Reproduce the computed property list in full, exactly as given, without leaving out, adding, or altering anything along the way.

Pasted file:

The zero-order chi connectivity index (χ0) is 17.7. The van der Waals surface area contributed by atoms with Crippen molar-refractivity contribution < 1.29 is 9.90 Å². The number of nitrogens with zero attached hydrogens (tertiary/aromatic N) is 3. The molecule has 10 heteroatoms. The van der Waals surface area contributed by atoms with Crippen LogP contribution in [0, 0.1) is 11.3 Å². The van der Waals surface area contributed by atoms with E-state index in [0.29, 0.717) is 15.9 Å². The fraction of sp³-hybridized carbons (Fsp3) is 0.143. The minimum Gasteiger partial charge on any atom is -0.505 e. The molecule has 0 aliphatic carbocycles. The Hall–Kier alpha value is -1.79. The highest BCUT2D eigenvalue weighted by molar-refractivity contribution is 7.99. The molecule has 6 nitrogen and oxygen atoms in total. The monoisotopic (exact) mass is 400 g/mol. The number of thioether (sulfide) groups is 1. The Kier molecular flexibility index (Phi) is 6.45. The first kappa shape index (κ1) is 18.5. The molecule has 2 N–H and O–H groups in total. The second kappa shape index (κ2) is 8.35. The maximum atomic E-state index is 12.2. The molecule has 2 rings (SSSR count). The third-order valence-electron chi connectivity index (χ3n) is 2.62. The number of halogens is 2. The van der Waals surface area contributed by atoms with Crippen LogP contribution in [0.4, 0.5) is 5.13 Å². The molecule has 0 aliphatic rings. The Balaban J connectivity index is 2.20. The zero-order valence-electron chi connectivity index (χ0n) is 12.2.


The zero-order chi connectivity index (χ0) is 17.7. The van der Waals surface area contributed by atoms with Crippen molar-refractivity contribution < 1.29 is 9.90 Å². The number of nitrogens with zero attached hydrogens (tertiary/aromatic N) is 3. The molecule has 10 heteroatoms. The van der Waals surface area contributed by atoms with Crippen LogP contribution in [0, 0.1) is 11.3 Å². The van der Waals surface area contributed by atoms with E-state index in [0.29, 0.717) is 15.9 Å². The fraction of sp³-hybridized carbons (Fsp3) is 0.143. The minimum Gasteiger partial charge on any atom is -0.505 e. The molecule has 0 aliphatic carbocycles. The Hall–Kier alpha value is -1.79. The highest BCUT2D eigenvalue weighted by molar-refractivity contribution is 7.99. The molecule has 6 nitrogen and oxygen atoms in total. The monoisotopic (exact) mass is 400 g/mol. The number of thioether (sulfide) groups is 1. The Kier molecular flexibility index (Phi) is 6.45. The first kappa shape index (κ1) is 18.5. The molecule has 2 N–H and O–H groups in total. The second kappa shape index (κ2) is 8.35. The maximum atomic E-state index is 12.2. The molecule has 2 rings (SSSR count). The third-order valence-electron chi connectivity index (χ3n) is 2.62. The number of halogens is 2. The van der Waals surface area contributed by atoms with Crippen LogP contribution in [0.4, 0.5) is 5.13 Å². The molecule has 0 aliphatic rings. The Balaban J connectivity index is 2.20. The zero-order valence-electron chi connectivity index (χ0n) is 12.2.